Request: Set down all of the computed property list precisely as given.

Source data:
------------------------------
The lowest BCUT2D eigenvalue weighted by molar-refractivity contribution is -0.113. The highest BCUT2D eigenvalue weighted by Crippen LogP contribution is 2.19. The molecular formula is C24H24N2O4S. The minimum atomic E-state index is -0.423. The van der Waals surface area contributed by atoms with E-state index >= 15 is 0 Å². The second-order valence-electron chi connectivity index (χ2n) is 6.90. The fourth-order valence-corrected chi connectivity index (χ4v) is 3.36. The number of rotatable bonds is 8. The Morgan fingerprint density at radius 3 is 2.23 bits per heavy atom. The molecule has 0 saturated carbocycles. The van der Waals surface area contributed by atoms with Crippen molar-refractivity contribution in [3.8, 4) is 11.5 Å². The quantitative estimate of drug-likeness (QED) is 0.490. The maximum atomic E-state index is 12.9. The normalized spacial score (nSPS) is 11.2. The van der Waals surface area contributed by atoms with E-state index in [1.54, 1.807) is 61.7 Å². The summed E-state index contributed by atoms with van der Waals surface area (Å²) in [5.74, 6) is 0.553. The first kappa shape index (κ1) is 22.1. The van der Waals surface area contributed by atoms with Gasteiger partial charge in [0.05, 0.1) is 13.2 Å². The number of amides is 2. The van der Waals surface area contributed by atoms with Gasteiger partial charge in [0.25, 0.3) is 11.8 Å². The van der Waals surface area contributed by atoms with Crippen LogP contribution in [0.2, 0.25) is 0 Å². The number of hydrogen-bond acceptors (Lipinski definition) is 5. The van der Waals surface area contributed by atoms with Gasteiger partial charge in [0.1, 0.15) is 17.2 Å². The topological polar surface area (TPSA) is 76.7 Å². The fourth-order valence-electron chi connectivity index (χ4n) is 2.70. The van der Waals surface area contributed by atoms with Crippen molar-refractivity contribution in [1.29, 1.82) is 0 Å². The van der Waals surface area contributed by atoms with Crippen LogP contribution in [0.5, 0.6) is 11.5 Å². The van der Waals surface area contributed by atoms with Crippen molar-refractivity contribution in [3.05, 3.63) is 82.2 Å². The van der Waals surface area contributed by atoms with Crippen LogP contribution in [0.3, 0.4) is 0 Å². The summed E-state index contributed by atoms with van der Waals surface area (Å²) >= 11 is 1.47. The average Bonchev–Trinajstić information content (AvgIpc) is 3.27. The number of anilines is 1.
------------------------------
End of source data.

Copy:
The lowest BCUT2D eigenvalue weighted by molar-refractivity contribution is -0.113. The highest BCUT2D eigenvalue weighted by Crippen LogP contribution is 2.19. The molecular formula is C24H24N2O4S. The minimum atomic E-state index is -0.423. The van der Waals surface area contributed by atoms with E-state index >= 15 is 0 Å². The second-order valence-electron chi connectivity index (χ2n) is 6.90. The fourth-order valence-corrected chi connectivity index (χ4v) is 3.36. The number of rotatable bonds is 8. The Morgan fingerprint density at radius 3 is 2.23 bits per heavy atom. The molecule has 0 saturated carbocycles. The van der Waals surface area contributed by atoms with Crippen molar-refractivity contribution in [3.8, 4) is 11.5 Å². The quantitative estimate of drug-likeness (QED) is 0.490. The maximum atomic E-state index is 12.9. The normalized spacial score (nSPS) is 11.2. The van der Waals surface area contributed by atoms with E-state index in [1.54, 1.807) is 61.7 Å². The summed E-state index contributed by atoms with van der Waals surface area (Å²) in [5.74, 6) is 0.553. The first kappa shape index (κ1) is 22.1. The van der Waals surface area contributed by atoms with Gasteiger partial charge in [0.05, 0.1) is 13.2 Å². The number of amides is 2. The van der Waals surface area contributed by atoms with Gasteiger partial charge in [0.25, 0.3) is 11.8 Å². The van der Waals surface area contributed by atoms with Crippen LogP contribution in [0.2, 0.25) is 0 Å². The number of hydrogen-bond acceptors (Lipinski definition) is 5. The van der Waals surface area contributed by atoms with Gasteiger partial charge in [0.1, 0.15) is 17.2 Å². The topological polar surface area (TPSA) is 76.7 Å². The fourth-order valence-electron chi connectivity index (χ4n) is 2.70. The van der Waals surface area contributed by atoms with Crippen molar-refractivity contribution in [1.29, 1.82) is 0 Å². The van der Waals surface area contributed by atoms with Crippen LogP contribution in [0.5, 0.6) is 11.5 Å². The van der Waals surface area contributed by atoms with Crippen molar-refractivity contribution in [3.05, 3.63) is 82.2 Å². The van der Waals surface area contributed by atoms with Crippen LogP contribution in [0.3, 0.4) is 0 Å². The summed E-state index contributed by atoms with van der Waals surface area (Å²) >= 11 is 1.47. The average Bonchev–Trinajstić information content (AvgIpc) is 3.27. The number of anilines is 1.